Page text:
Operating Systems

Apple Redoubles Efforts to Fix iOS 8 Glitches

Apple perhaps was a tad overeager to fix some of the problems reported soon after iOS 8 launched. It rushed out an update, iOS 8.0.1, which turned out to make matters worse for some users of its brand spanking new iPhone 6 and 6 Plus. Apple pulled the plug on the update and promised it would get things right in iOS 8.0.2, which is expected within the next few days.

Apple on Thursday announced it’s preparing iOS 8.0.2 — which will include a fix for problems triggered by iOS 8.0.1 — and plans to release it in the next few days.

In a rare move, Apple on Wednesday suspended downloads of iOS 8.0.1, which aimed to fix problems uncovered after the launch of iOS 8.

What’s more, it recommended a downgrade for owners of Apple’s new iPhone 6 and 6 Plus who lost their cellular service and use of their phone’s Touch ID fingerprint reader due to the flawed iOS 8.0.1 update.

The downgrade for the iPhone 6 and 6 Plus can be downloaded from Apple’s iTunes store.

Apple did not respond to our request to comment for this story.

Problems with the 8.0.1 upgrade appear to be confined to the two new models of the iPhone.

“I’m on an iPhone 5s, and Touch ID is working fine,” Bennie DiNardo, an iPhone owner in Boston, told TechNewsWorld. “Phone calls work fine, too.”

Grousing on Forums

Grumbling about iOS 8 began appearing on Apple forums as soon as the software was released on Sept. 17. Some complained of degraded WiFi speeds.

Others groused about reduced battery life.

“The battery was draining so fast,” Lori Tomatz, an iPhone 5s owner in Boulder, Colo., told TechNewsWorld.

Turning off WiFi networking on the phone increased its battery life, she found.

Complaints also were aired about increased crashing of apps under the new iOS.

The crash rate for iOS 8 is 78 percent higher than for iOS 7.1, according to Crittercism.

Apple aimed to address those issues and a number of others in 8.0.1. The others included bugs that prevented developers from launching HealthKit apps from Apple’s App Store, and users from uploading photos and videos from Safari; problems with third-party keyboard support, third-party access to the photo library on an iPhone, and restoration of ringtones from iCloud; and unexpected cellular data usage when text messages were received.

Bugs Par for the Course

Apple has had iOS flubs before. There was the flaky release of Apple Maps with iOS 6, and there were Touch ID and lock-screen bugs in iOS 7. Those missteps barely disturbed the market momentum of those versions of the OS, however.

“It’s not uncommon when you have a brand new release of software that has significant changes — and the 4,000 new APIs in iOS is a pretty significant change — to run into problems when you first roll it out,” said Gartner Mobility Vice President Van L. Baker.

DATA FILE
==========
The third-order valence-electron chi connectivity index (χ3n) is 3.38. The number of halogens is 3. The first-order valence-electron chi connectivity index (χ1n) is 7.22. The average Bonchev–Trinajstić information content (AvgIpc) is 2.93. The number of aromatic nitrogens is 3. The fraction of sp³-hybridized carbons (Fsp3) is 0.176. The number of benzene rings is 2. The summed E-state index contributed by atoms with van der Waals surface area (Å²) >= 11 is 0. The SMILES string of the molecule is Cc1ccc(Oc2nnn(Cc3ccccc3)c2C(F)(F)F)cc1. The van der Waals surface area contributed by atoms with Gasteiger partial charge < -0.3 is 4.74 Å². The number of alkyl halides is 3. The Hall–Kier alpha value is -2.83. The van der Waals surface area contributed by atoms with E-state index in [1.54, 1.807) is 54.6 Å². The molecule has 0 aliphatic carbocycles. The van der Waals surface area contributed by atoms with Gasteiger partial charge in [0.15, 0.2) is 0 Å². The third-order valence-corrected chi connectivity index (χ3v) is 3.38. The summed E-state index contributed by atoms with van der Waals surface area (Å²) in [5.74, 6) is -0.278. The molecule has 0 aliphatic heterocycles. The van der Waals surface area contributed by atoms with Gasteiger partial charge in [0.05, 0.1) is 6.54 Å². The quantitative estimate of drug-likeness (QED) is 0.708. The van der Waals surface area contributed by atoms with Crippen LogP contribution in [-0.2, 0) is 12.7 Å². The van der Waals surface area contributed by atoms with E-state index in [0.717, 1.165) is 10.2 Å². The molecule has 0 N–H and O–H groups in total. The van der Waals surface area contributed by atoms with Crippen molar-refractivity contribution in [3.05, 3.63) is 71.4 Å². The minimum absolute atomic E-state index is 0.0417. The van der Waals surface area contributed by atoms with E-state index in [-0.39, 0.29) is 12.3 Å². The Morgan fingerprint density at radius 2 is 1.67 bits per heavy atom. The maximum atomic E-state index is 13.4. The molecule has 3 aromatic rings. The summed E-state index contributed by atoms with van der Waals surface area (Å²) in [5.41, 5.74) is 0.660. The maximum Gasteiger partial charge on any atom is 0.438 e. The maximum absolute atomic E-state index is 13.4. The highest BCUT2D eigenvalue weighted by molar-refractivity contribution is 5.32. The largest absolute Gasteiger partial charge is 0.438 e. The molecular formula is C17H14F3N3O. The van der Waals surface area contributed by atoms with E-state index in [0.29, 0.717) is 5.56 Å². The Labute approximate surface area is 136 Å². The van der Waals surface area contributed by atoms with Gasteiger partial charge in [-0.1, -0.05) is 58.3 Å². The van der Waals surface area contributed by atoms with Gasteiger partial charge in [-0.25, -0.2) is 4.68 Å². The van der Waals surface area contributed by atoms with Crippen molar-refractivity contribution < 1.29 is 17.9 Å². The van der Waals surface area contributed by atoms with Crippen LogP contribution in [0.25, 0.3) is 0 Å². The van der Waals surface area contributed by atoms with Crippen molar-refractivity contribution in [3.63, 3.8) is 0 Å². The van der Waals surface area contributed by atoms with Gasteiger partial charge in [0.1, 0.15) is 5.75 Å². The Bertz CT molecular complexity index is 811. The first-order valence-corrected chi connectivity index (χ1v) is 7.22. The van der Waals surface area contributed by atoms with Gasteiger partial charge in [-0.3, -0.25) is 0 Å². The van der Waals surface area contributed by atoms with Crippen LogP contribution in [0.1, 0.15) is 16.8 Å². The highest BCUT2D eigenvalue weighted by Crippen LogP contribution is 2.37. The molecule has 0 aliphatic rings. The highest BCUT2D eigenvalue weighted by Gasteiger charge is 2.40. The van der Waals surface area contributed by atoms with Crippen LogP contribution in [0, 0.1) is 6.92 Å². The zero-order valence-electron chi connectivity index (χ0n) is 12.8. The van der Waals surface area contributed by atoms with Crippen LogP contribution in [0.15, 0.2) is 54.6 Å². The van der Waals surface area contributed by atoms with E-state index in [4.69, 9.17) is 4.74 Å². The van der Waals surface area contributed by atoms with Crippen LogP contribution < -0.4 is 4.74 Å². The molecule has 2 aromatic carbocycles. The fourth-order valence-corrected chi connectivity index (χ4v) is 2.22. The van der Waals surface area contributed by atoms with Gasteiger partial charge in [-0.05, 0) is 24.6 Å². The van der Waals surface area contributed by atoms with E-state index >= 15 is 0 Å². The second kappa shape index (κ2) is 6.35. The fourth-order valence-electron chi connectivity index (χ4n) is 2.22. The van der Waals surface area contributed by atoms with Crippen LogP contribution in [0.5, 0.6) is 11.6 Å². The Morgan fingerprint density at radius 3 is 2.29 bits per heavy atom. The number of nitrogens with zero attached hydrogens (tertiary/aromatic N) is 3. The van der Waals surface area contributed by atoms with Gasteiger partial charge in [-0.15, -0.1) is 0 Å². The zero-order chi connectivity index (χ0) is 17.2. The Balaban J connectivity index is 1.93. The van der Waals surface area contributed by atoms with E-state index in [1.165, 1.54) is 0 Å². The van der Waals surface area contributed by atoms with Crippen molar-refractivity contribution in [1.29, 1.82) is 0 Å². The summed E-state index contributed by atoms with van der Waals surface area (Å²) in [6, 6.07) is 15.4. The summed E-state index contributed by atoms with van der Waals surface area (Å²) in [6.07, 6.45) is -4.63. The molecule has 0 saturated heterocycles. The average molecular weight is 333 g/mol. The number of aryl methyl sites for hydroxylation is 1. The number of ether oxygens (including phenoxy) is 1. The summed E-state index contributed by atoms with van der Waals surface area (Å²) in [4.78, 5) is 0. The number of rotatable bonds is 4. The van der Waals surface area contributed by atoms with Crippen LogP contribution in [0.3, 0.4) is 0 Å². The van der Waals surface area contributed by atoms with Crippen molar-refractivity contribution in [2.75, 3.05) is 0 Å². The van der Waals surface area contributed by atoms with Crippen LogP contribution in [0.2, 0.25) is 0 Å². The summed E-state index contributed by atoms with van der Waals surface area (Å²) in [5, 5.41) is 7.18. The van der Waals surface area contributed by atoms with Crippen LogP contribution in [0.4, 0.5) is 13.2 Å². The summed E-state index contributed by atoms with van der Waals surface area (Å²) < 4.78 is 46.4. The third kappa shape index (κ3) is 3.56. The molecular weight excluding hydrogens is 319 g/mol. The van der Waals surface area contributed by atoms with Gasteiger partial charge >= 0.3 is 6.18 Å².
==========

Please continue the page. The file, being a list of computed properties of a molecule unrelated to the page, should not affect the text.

“The issue is not bugs but how fast and effectively Apple responds to them. So far, 8.0.1 was not a very good response because it introduced more problems than it fixed,” he told TechNewsWorld.

Apple may be a casualty of its own success. For most OS makers, it can take months to get even a third of their users to upgrade to a new operating system. Fifty percent of the 700 million iOS users upgraded within days of the release of iOS 8.

That rapid adoption may be accelerating the rate at which bugs are discovered. It certainly has increased the noise around flaws.

Quality Problems?

Apple has had a good record for rapidly responding to bugs in its software, but with 8.0.1, it may have been too quick on the draw.

“Apple is one of the most conscientious companies when it comes to quality control, but these things happen,” Tim Bajarin, president of Creative Strategies, told TechNewsWorld.

“Given the complexity of the operating system, you’re bound to have glitches,” he added. “The bigger question is how fast it’s fixed — and Apple is one of the best for acknowledging a problem and fixing it.”

Whether it be complexity, competition or shortened product cycles, the iOS rollout has raised some questions about Apple’s quality control.

“One error by itself isn’t a disaster, but you add it to others, and it can become a concern,” said Bob O’Donnell, founder and chief analyst for Technalysis Research.

“The question is, is quality control getting lax? If it is,” he told TechNewsWorld, “that’s a big problem, because Apple’s built its reputation on super high-quality stuff that just works.”

John Mello is a freelance technology writer and contributor to Chief Security Officer magazine. You can connect with him on Google+.

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